By Abby Larson
Not having enough time is no longer an excuse to avoid exercising. Scientists at McMaster University in Canada published a study in The Journal of Physiology on short term high-intensity interval training (HIT), which consists of a series of short bursts of intense exercise with short recovery breaks in between. They found that HIT works as well in building muscle and improving oxygen delivery to muscles as long term exercise.
The study, headed by Professor Martin Gibala, was performed on college students on a stationary bike with a workload at about 95% maximum heart rate. Gibala found that doing 10 one-minute sprints on the stationary bike with one minute of rest in between resulted in the same physical benefits as long duration endurance biking. This means that the muscular benefits of exercise can be achieved with less time and less exercise. However, long-term exercise is still necessary for weight loss to maximize calories burned, but short-term, high intensity exercise is far more beneficial that no exercise at all.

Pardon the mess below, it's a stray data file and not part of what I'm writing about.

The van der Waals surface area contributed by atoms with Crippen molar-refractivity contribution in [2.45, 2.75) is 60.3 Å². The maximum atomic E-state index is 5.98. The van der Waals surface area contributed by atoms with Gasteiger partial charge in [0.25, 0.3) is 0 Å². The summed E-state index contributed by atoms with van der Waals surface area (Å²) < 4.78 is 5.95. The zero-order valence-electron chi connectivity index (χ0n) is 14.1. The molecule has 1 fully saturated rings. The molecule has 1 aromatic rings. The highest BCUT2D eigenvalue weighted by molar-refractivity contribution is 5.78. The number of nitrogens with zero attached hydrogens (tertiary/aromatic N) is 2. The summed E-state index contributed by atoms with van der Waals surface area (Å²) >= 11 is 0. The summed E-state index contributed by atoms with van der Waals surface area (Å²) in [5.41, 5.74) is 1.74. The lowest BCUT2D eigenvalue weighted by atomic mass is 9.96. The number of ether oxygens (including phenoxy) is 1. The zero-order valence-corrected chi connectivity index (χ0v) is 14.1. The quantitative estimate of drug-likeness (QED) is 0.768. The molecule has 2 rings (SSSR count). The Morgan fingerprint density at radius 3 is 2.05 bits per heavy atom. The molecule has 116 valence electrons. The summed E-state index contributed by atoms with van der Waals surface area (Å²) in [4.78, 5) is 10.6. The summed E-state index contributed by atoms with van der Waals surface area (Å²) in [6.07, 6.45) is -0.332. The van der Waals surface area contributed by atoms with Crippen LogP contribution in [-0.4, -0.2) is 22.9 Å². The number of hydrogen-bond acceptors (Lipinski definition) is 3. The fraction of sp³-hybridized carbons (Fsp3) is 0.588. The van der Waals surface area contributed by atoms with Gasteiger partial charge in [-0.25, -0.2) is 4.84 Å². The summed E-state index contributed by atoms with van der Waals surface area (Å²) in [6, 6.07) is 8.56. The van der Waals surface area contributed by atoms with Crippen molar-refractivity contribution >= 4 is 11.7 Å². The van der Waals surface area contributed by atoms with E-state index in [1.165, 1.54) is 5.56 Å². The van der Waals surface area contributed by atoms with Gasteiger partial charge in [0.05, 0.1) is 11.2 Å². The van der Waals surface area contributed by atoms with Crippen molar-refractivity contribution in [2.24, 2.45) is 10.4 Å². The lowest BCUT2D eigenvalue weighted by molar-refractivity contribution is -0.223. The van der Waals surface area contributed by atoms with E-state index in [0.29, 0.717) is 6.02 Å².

The reasons behind these results are not yet known, but Gibala found that HIT activates some of the cellular pathways that are associated with producing the health benefits from endurance training.
These findings are not just for athletes trying to get into shape. The scientists at McMaster think that a less “all-out” HIT method can be beneficial for people who require the benefits of exercise but are not advised to exercise for prolonged periods of time. The team’s future research will examine the effects of HIT on the elderly, obese, and people with metabolic diseases such as diabetes.
So next time you only have 10-20 minutes to exercise, hop on a stationary bike to try this time-efficient and effective form of exercise. Remember, though, that exercise plans should be catered towards an individual’s fitness goals.